Case In Point
The Truth Hurts: Employer Not Liable In Defamation For Bad Reference Because It Was True
Date: April 27, 2017
The Ontario Superior Court has affirmed that employers are not liable for defamation when they provide candid and truthful references about former employees.
In Papp v Stokes et al, 2017 ONSC 2357, the plaintiff, Adam Papp, worked as an economist for Stokes Economic Consulting for 2.5 years when his employment was terminated without cause in December 2013. After Mr. Papp was let go, he asked Ernest Stokes, the president of Stokes Economic Consulting, to be a reference. Mr. Stokes agreed.
Between May and July of 2014, Mr. Papp went through a screening process for a position with a prospective employer which included an interview. After the interview, Mr. Papp was advised that he was the top-ranked candidate subject to reference checks. In July 2014, the prospective employer contacted Mr. Stokes for a reference. The prospective employer took notes of the conversation which, among other things, indicated that Mr. Stokes said that Mr. Papp did not get along well in a team setting and did not get on “greatly” with his co-workers. In response to a question about whether Mr. Stokes would re-hire Mr. Papp, he responded “no way.”
Ultimately, Mr. Papp was advised he would not be offered the job because of the reference check. Mr. Papp sued Stokes Economic Consulting and Mr. Stokes for defamation, wrongful dismissal, punitive, exemplary and aggravated damages, and intentional infliction of mental suffering.
In a helpful decision for employers, the Court dismissed Mr. Papp’s defamation claim relating to the reference provided by Mr. Stokes.
The Court considered the test for defamation as set out in Grant v. Torstar. Specifically, in order to prove a claim in defamation Mr. Papp was required to prove three things:
- that the impugned words would lower his reputation in the eyes of a reasonable person;
- that the words in fact referred to him; and
- that the words were published, meaning they were communicated to at least one person other than Mr. Papp.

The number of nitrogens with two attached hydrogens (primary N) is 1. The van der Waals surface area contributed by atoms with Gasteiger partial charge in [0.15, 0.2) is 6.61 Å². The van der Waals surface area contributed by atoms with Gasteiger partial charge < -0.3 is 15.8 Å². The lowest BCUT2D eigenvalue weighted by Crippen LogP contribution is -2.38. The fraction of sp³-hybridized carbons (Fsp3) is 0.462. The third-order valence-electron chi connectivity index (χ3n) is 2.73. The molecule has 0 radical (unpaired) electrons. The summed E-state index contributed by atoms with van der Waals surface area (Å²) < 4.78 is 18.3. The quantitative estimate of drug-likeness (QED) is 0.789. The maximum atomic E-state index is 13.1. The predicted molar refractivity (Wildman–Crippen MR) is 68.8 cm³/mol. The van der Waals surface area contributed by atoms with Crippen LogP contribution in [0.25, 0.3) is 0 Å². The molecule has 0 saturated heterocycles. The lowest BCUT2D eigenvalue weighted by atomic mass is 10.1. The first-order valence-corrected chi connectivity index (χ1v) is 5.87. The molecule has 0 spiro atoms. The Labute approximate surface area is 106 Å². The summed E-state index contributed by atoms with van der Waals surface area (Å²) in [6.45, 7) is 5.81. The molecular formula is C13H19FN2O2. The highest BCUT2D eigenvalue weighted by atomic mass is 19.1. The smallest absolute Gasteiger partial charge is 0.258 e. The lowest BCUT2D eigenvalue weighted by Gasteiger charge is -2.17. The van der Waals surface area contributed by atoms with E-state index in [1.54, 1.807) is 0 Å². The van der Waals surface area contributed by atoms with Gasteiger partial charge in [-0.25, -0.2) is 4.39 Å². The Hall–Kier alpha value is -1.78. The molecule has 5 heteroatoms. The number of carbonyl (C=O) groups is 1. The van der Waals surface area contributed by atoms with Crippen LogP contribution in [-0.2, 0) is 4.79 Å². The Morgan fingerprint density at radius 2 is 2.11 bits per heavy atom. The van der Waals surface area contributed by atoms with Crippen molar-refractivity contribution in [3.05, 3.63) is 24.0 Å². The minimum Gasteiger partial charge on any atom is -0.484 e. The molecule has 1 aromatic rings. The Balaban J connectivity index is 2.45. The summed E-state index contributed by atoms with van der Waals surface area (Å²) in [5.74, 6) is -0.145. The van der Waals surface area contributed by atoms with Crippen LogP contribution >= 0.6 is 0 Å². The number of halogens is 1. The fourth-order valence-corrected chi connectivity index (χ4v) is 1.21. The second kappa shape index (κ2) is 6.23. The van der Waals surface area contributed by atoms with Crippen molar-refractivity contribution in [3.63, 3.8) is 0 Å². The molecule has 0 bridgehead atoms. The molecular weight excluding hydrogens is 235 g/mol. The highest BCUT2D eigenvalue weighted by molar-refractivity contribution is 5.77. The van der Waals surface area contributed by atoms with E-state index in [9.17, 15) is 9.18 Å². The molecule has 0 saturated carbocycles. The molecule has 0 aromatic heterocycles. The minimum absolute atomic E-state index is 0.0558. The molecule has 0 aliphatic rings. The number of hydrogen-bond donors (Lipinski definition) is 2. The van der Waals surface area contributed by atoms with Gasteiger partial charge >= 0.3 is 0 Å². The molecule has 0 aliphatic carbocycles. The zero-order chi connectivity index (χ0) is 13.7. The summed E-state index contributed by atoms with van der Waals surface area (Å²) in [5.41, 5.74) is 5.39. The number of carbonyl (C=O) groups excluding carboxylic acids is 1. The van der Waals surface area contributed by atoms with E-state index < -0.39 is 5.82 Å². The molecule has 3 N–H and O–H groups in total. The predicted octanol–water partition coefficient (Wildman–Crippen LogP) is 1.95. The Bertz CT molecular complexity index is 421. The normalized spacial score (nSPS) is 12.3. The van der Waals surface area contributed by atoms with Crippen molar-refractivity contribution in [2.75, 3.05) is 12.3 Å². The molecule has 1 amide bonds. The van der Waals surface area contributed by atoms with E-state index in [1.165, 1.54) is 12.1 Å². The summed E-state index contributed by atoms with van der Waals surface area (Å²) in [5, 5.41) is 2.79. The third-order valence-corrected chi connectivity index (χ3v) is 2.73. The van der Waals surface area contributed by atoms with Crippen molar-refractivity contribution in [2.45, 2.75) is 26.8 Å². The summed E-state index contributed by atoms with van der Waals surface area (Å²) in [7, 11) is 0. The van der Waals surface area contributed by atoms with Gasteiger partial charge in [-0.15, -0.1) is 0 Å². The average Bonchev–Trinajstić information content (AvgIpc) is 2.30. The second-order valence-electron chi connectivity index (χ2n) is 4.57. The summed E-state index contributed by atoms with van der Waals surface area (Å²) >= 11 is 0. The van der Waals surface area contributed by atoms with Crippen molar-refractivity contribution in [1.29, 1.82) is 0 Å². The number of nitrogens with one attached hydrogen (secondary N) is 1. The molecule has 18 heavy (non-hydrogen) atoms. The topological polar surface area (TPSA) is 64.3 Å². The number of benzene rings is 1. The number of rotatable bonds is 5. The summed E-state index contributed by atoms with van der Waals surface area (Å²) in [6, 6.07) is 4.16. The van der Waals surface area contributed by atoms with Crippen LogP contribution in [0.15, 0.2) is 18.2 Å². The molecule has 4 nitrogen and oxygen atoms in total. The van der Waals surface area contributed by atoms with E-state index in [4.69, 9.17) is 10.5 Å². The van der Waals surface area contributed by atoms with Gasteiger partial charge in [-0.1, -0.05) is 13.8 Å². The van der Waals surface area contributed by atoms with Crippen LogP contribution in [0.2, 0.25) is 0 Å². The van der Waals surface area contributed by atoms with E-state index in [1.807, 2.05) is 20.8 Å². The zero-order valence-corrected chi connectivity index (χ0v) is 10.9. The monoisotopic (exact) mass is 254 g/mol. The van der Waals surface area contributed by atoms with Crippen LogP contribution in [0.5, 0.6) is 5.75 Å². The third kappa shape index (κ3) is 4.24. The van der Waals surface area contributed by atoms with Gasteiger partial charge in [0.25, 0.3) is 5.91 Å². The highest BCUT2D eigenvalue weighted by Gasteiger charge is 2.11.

The Court found that the reference provided by Mr. Stokes was defamatory because: 1) it tended to lower Mr. Papp’s reputation in the eyes of the prospective employer; 2) the words in fact referred to Mr. Papp; and 3) the words were published (e.g. communicated to the prospective employer).
However, Mr. Stokes was not liable for defamation because his reference was protected by two defences: justification (truth) and qualified privilege.
First, the Court found that the reference provided by Mr. Stokes was substantially true. The evidence established that Mr. Papp’s co-workers found it difficult to work with Mr. Papp because, among other things, he conveyed a feeling of superiority and he did not work well in the team setting. The defence of justification applied.
Second, the Court accepted that words published in the context of reference checks fall into an accepted category of qualified privileged. In order to defeat the defence of qualified privilege, Mr. Papp had to prove that there was malice. However, the Court found no evidence of malice. In particular, Mr. Stokes provided a reference that he genuinely believed to be true and he took steps to verify the information he had been provided about Mr. Papp with various individuals in the workplace. He had also attempted to discuss Mr. Papp’s positive traits with the prospective employer.
The Court’s decision reaffirms that employers may provide truthful references about employees without being liable for defamation. However, employers providing references should be careful to ensure that they take steps to verify the information if it is not firsthand knowledge, that they have a clear and objective justification for providing a negative reference and they are not acting with malice or in bad faith when providing the reference.